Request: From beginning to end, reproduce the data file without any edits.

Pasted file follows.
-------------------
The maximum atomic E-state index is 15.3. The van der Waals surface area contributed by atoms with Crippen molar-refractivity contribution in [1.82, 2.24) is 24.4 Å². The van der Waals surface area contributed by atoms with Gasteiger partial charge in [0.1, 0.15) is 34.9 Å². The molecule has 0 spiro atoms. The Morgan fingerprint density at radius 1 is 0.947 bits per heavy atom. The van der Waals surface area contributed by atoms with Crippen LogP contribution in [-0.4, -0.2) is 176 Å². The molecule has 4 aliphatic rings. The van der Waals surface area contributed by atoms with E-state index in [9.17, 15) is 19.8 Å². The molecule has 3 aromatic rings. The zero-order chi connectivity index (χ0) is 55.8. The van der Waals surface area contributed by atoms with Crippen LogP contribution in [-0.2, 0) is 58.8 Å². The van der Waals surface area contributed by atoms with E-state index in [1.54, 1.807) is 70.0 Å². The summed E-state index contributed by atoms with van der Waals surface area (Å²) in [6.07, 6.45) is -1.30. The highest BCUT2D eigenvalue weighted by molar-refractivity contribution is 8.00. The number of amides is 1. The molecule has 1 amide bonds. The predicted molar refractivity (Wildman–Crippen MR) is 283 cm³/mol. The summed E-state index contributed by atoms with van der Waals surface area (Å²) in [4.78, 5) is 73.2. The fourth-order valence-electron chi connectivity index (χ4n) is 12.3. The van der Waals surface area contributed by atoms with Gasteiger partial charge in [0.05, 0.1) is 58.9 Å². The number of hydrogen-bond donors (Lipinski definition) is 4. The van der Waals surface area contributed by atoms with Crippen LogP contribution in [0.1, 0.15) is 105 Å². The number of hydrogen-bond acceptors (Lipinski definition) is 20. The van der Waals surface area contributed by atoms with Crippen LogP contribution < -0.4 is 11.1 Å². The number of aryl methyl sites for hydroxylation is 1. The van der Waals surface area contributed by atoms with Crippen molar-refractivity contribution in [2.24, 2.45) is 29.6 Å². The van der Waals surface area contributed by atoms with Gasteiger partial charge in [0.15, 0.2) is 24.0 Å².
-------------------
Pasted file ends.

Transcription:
The maximum atomic E-state index is 15.3. The van der Waals surface area contributed by atoms with Crippen molar-refractivity contribution in [1.82, 2.24) is 24.4 Å². The van der Waals surface area contributed by atoms with Gasteiger partial charge in [0.1, 0.15) is 34.9 Å². The molecule has 0 spiro atoms. The Morgan fingerprint density at radius 1 is 0.947 bits per heavy atom. The van der Waals surface area contributed by atoms with Crippen LogP contribution in [-0.4, -0.2) is 176 Å². The molecule has 4 aliphatic rings. The van der Waals surface area contributed by atoms with E-state index in [9.17, 15) is 19.8 Å². The molecule has 3 aromatic rings. The zero-order chi connectivity index (χ0) is 55.8. The van der Waals surface area contributed by atoms with Crippen LogP contribution in [-0.2, 0) is 58.8 Å². The van der Waals surface area contributed by atoms with E-state index in [1.54, 1.807) is 70.0 Å². The summed E-state index contributed by atoms with van der Waals surface area (Å²) in [6.07, 6.45) is -1.30. The highest BCUT2D eigenvalue weighted by molar-refractivity contribution is 8.00. The number of amides is 1. The molecule has 1 amide bonds. The predicted molar refractivity (Wildman–Crippen MR) is 283 cm³/mol. The summed E-state index contributed by atoms with van der Waals surface area (Å²) in [4.78, 5) is 73.2. The fourth-order valence-electron chi connectivity index (χ4n) is 12.3. The van der Waals surface area contributed by atoms with Gasteiger partial charge in [0.05, 0.1) is 58.9 Å². The number of hydrogen-bond donors (Lipinski definition) is 4. The van der Waals surface area contributed by atoms with Crippen LogP contribution in [0.1, 0.15) is 105 Å². The number of hydrogen-bond acceptors (Lipinski definition) is 20. The van der Waals surface area contributed by atoms with Crippen LogP contribution < -0.4 is 11.1 Å². The number of aryl methyl sites for hydroxylation is 1. The van der Waals surface area contributed by atoms with Crippen molar-refractivity contribution in [2.24, 2.45) is 29.6 Å². The van der Waals surface area contributed by atoms with Gasteiger partial charge in [0.15, 0.2) is 24.0 Å².